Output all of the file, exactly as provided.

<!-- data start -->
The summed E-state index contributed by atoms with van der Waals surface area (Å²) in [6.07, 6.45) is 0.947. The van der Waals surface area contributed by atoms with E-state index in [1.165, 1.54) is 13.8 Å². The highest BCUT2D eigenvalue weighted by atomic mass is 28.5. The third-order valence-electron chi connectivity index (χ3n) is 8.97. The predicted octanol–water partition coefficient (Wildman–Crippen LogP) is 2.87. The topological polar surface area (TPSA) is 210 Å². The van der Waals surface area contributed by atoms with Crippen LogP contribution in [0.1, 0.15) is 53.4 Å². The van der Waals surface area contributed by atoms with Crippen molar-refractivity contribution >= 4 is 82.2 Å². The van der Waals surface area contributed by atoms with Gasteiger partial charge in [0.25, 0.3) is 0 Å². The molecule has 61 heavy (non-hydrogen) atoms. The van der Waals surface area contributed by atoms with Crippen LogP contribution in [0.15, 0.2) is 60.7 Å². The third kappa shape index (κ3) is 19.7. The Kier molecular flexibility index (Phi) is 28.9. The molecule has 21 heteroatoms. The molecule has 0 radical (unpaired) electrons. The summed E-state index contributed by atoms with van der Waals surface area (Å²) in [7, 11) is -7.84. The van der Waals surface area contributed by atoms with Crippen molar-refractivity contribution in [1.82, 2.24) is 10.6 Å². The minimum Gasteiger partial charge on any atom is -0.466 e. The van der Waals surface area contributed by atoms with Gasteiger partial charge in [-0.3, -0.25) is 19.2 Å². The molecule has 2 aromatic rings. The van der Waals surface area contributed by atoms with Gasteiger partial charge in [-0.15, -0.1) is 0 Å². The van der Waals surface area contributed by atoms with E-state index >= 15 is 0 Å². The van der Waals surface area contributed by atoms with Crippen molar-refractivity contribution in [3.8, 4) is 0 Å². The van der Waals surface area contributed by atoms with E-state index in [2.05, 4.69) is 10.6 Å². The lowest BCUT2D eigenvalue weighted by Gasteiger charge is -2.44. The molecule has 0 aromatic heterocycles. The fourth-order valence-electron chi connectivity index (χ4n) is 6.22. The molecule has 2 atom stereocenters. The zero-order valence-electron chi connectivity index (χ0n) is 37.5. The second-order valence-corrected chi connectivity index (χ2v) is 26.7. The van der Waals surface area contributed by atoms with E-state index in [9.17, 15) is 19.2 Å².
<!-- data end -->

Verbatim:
The summed E-state index contributed by atoms with van der Waals surface area (Å²) in [6.07, 6.45) is 0.947. The van der Waals surface area contributed by atoms with E-state index in [1.165, 1.54) is 13.8 Å². The highest BCUT2D eigenvalue weighted by atomic mass is 28.5. The third-order valence-electron chi connectivity index (χ3n) is 8.97. The predicted octanol–water partition coefficient (Wildman–Crippen LogP) is 2.87. The topological polar surface area (TPSA) is 210 Å². The van der Waals surface area contributed by atoms with Crippen LogP contribution in [0.1, 0.15) is 53.4 Å². The van der Waals surface area contributed by atoms with Crippen molar-refractivity contribution >= 4 is 82.2 Å². The van der Waals surface area contributed by atoms with Gasteiger partial charge in [0.25, 0.3) is 0 Å². The molecule has 61 heavy (non-hydrogen) atoms. The van der Waals surface area contributed by atoms with Crippen LogP contribution in [0.15, 0.2) is 60.7 Å². The third kappa shape index (κ3) is 19.7. The Kier molecular flexibility index (Phi) is 28.9. The molecule has 21 heteroatoms. The molecule has 0 radical (unpaired) electrons. The summed E-state index contributed by atoms with van der Waals surface area (Å²) in [7, 11) is -7.84. The van der Waals surface area contributed by atoms with Crippen molar-refractivity contribution in [1.82, 2.24) is 10.6 Å². The minimum Gasteiger partial charge on any atom is -0.466 e. The van der Waals surface area contributed by atoms with Gasteiger partial charge in [-0.3, -0.25) is 19.2 Å². The molecule has 2 aromatic rings. The van der Waals surface area contributed by atoms with Gasteiger partial charge in [-0.15, -0.1) is 0 Å². The van der Waals surface area contributed by atoms with E-state index >= 15 is 0 Å². The van der Waals surface area contributed by atoms with Crippen molar-refractivity contribution in [3.8, 4) is 0 Å². The van der Waals surface area contributed by atoms with E-state index in [2.05, 4.69) is 10.6 Å². The lowest BCUT2D eigenvalue weighted by Gasteiger charge is -2.44. The molecule has 0 aromatic heterocycles. The fourth-order valence-electron chi connectivity index (χ4n) is 6.22. The molecule has 2 atom stereocenters. The zero-order valence-electron chi connectivity index (χ0n) is 37.5. The second-order valence-corrected chi connectivity index (χ2v) is 26.7. The van der Waals surface area contributed by atoms with E-state index in [9.17, 15) is 19.2 Å².